Spring by Kathryn White

Monday, October 4, 2010

When the Frost is on the Punkin

We awoke to a crisp cool morning with evidence of our first morning frost. As I was walking with my colleague into the library for a meeting, I was reminded of the following poem that was a favourite of my children's when we were studying poetry. Enjoy!

James Whitcomb Riley, America's Children's Poet,
and the poet of the Hoosier people
wherever they may be around the world.
"Riley is, you see, the "Hoosier Poet."
'Hoosier' is not just a name for Indiana folk.
No, it is the name for people who are humble before God and hardworking despite suffering all that life throws at them. They are sympathetic with the plight of others and tolerant beyond measure of race, creed, gender, orientation or social status. Each Hoosier keeps an eye out for trouble but hopes and prays that none hits him or her. The themes of the poetry of the "Hoosier Poet" reflect this kenotic outlook."

by: James Whitcomb Riley (1849-1916)
WHEN the frost is on the punkin and the fodder's in the shock,
And you hear the kyouck and gobble of the struttin' turkey-cock,
And the clackin' of the guineys, and the cluckin' of the hens,
And the rooster's hallylooyer as he tiptoes on the fence;
O, it's then's the times a feller is a-feelin' at his best,
With the risin' sun to greet him from a night of peaceful rest,
As he leaves the house, bareheaded, and goes out to feed the stock,
When the frost is on the punkin and the fodder's in the shock.

They's something kindo' harty-like about the atmusfere
When the heat of summer's over and the coolin' fall is here--
Of course we miss the flowers, and the blossums on the trees,
And the mumble of the hummin'-birds and buzzin' of the bees;
But the air's so appetizin'; and the landscape through the haze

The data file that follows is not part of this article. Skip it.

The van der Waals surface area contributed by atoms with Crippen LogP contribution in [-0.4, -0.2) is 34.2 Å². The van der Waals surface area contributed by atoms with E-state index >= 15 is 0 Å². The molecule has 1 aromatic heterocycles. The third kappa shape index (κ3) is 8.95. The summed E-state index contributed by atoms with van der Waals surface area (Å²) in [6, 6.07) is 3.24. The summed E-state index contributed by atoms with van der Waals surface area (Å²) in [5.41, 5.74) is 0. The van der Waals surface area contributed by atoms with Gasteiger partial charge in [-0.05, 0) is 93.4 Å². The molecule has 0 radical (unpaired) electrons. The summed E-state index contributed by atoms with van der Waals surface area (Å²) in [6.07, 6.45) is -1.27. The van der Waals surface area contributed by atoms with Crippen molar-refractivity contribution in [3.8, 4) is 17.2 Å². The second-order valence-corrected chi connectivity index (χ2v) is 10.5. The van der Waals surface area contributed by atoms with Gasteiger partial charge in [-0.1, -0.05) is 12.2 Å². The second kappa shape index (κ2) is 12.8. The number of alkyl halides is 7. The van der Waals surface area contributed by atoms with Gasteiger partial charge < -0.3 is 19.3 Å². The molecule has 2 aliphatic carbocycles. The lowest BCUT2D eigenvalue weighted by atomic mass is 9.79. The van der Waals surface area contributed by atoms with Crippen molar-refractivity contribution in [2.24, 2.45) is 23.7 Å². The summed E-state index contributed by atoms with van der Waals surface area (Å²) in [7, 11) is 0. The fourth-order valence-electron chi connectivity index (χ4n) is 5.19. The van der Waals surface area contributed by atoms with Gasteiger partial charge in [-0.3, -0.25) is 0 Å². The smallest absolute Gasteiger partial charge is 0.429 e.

Of a crisp and sunny morning of the airly autumn days
Is a pictur' that no painter has the colorin' to mock--
When the frost is on the punkin and the fodder's in the shock.

The husky, rusty russel of the tossels of the corn,
And the raspin' of the tangled leaves, as golden as the morn;
The stubble in the furries--kindo' lonesome-like, but still
A-preachin' sermuns to us of the barns they growed to fill;
The strawstack in the medder, and the reaper in the shed;
The hosses in theyr stalls below--the clover over-head!--
O, it sets my hart a-clickin' like the tickin' of a clock,
When the frost is on the punkin and the fodder's in the shock!

Then your apples all is gethered, and the ones a feller keeps
Is poured around the celler-floor in red and yeller heaps;
And your cider-makin' 's over, and your wimmern-folks is through
With their mince and apple-butter, and theyr souse and saussage, too! ...
I don't know how to tell it--but ef sich a thing could be
As the Angels wantin' boardin', and they'd call around on me--
I'd want to 'commodate 'em--all the whole-indurin' flock--
When the frost is on the punkin and the fodder's in the shock!

"When the Frost is on the Punkin"
is reprinted from Complete Works.
James Whitcomb Riley. Indianapolis: Bobbs-Merrill, 1916.

Winslow Homer (1836-1910)
The Pumpkin Patch
Watercolor on paper